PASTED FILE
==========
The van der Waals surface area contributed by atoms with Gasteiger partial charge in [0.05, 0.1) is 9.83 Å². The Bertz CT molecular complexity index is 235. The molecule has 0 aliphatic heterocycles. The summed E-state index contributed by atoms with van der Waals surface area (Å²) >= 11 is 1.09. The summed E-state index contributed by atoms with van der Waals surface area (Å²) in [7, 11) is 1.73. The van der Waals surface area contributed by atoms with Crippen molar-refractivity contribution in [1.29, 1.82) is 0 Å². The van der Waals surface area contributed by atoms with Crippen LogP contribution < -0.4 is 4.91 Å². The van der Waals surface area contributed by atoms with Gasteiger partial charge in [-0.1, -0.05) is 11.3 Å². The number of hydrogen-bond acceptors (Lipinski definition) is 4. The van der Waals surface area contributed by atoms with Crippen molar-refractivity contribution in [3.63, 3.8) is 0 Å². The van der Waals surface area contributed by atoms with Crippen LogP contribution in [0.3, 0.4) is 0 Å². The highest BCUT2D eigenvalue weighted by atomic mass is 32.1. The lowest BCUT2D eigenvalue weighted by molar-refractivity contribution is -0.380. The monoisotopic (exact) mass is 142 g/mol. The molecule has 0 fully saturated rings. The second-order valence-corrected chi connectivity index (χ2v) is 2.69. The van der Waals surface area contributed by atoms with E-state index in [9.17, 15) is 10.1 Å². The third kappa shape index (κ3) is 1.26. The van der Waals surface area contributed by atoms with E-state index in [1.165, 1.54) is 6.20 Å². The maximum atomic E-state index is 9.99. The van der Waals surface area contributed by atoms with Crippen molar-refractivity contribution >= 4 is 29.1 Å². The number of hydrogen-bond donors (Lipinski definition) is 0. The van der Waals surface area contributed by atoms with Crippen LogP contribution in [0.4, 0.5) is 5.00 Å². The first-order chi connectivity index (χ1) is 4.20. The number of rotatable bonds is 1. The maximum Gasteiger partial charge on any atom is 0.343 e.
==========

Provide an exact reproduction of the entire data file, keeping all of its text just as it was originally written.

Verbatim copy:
The van der Waals surface area contributed by atoms with Gasteiger partial charge in [0.05, 0.1) is 9.83 Å². The Bertz CT molecular complexity index is 235. The molecule has 0 aliphatic heterocycles. The summed E-state index contributed by atoms with van der Waals surface area (Å²) >= 11 is 1.09. The summed E-state index contributed by atoms with van der Waals surface area (Å²) in [7, 11) is 1.73. The van der Waals surface area contributed by atoms with Crippen molar-refractivity contribution in [1.29, 1.82) is 0 Å². The van der Waals surface area contributed by atoms with Crippen LogP contribution < -0.4 is 4.91 Å². The van der Waals surface area contributed by atoms with Gasteiger partial charge in [-0.1, -0.05) is 11.3 Å². The number of hydrogen-bond acceptors (Lipinski definition) is 4. The van der Waals surface area contributed by atoms with Crippen molar-refractivity contribution in [3.63, 3.8) is 0 Å². The van der Waals surface area contributed by atoms with Crippen LogP contribution in [0.3, 0.4) is 0 Å². The highest BCUT2D eigenvalue weighted by atomic mass is 32.1. The lowest BCUT2D eigenvalue weighted by molar-refractivity contribution is -0.380. The monoisotopic (exact) mass is 142 g/mol. The molecule has 0 fully saturated rings. The second-order valence-corrected chi connectivity index (χ2v) is 2.69. The van der Waals surface area contributed by atoms with E-state index in [9.17, 15) is 10.1 Å². The third kappa shape index (κ3) is 1.26. The van der Waals surface area contributed by atoms with E-state index in [1.165, 1.54) is 6.20 Å². The maximum atomic E-state index is 9.99. The van der Waals surface area contributed by atoms with Crippen molar-refractivity contribution >= 4 is 29.1 Å². The number of hydrogen-bond donors (Lipinski definition) is 0. The van der Waals surface area contributed by atoms with Crippen LogP contribution in [0.4, 0.5) is 5.00 Å². The first-order chi connectivity index (χ1) is 4.20. The number of rotatable bonds is 1. The maximum Gasteiger partial charge on any atom is 0.343 e.